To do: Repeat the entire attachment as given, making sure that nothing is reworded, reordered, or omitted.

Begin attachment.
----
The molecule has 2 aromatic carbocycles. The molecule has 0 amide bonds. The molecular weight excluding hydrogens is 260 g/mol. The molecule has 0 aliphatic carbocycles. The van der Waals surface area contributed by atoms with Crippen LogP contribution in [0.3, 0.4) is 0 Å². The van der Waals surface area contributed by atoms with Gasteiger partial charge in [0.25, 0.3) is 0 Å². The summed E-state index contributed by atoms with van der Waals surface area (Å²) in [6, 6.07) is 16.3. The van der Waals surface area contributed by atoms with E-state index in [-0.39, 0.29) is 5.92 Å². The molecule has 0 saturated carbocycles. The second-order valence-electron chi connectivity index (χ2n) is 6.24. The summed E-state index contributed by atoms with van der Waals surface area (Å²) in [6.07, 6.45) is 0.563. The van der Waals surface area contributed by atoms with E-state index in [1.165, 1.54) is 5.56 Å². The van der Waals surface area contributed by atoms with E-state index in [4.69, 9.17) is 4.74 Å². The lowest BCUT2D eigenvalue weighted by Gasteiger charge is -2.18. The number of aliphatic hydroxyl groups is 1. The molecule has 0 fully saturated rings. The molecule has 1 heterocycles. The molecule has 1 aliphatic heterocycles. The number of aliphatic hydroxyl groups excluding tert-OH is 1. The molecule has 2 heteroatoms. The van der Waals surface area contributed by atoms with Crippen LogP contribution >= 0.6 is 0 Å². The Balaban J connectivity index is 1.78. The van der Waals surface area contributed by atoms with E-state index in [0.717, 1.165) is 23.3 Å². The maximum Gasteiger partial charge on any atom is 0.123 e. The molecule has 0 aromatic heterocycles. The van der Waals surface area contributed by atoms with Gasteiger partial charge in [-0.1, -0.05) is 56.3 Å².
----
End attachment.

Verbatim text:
The molecule has 2 aromatic carbocycles. The molecule has 0 amide bonds. The molecular weight excluding hydrogens is 260 g/mol. The molecule has 0 aliphatic carbocycles. The van der Waals surface area contributed by atoms with Crippen LogP contribution in [0.3, 0.4) is 0 Å². The van der Waals surface area contributed by atoms with Gasteiger partial charge in [0.25, 0.3) is 0 Å². The summed E-state index contributed by atoms with van der Waals surface area (Å²) in [6, 6.07) is 16.3. The van der Waals surface area contributed by atoms with E-state index in [-0.39, 0.29) is 5.92 Å². The molecule has 0 saturated carbocycles. The second-order valence-electron chi connectivity index (χ2n) is 6.24. The summed E-state index contributed by atoms with van der Waals surface area (Å²) in [6.07, 6.45) is 0.563. The van der Waals surface area contributed by atoms with E-state index in [1.165, 1.54) is 5.56 Å². The van der Waals surface area contributed by atoms with E-state index in [4.69, 9.17) is 4.74 Å². The lowest BCUT2D eigenvalue weighted by Gasteiger charge is -2.18. The number of aliphatic hydroxyl groups is 1. The molecule has 0 fully saturated rings. The molecule has 1 heterocycles. The molecule has 1 aliphatic heterocycles. The number of aliphatic hydroxyl groups excluding tert-OH is 1. The molecule has 2 heteroatoms. The van der Waals surface area contributed by atoms with Crippen LogP contribution >= 0.6 is 0 Å². The Balaban J connectivity index is 1.78. The van der Waals surface area contributed by atoms with E-state index in [0.717, 1.165) is 23.3 Å². The maximum Gasteiger partial charge on any atom is 0.123 e. The molecule has 0 aromatic heterocycles. The van der Waals surface area contributed by atoms with Gasteiger partial charge in [-0.1, -0.05) is 56.3 Å².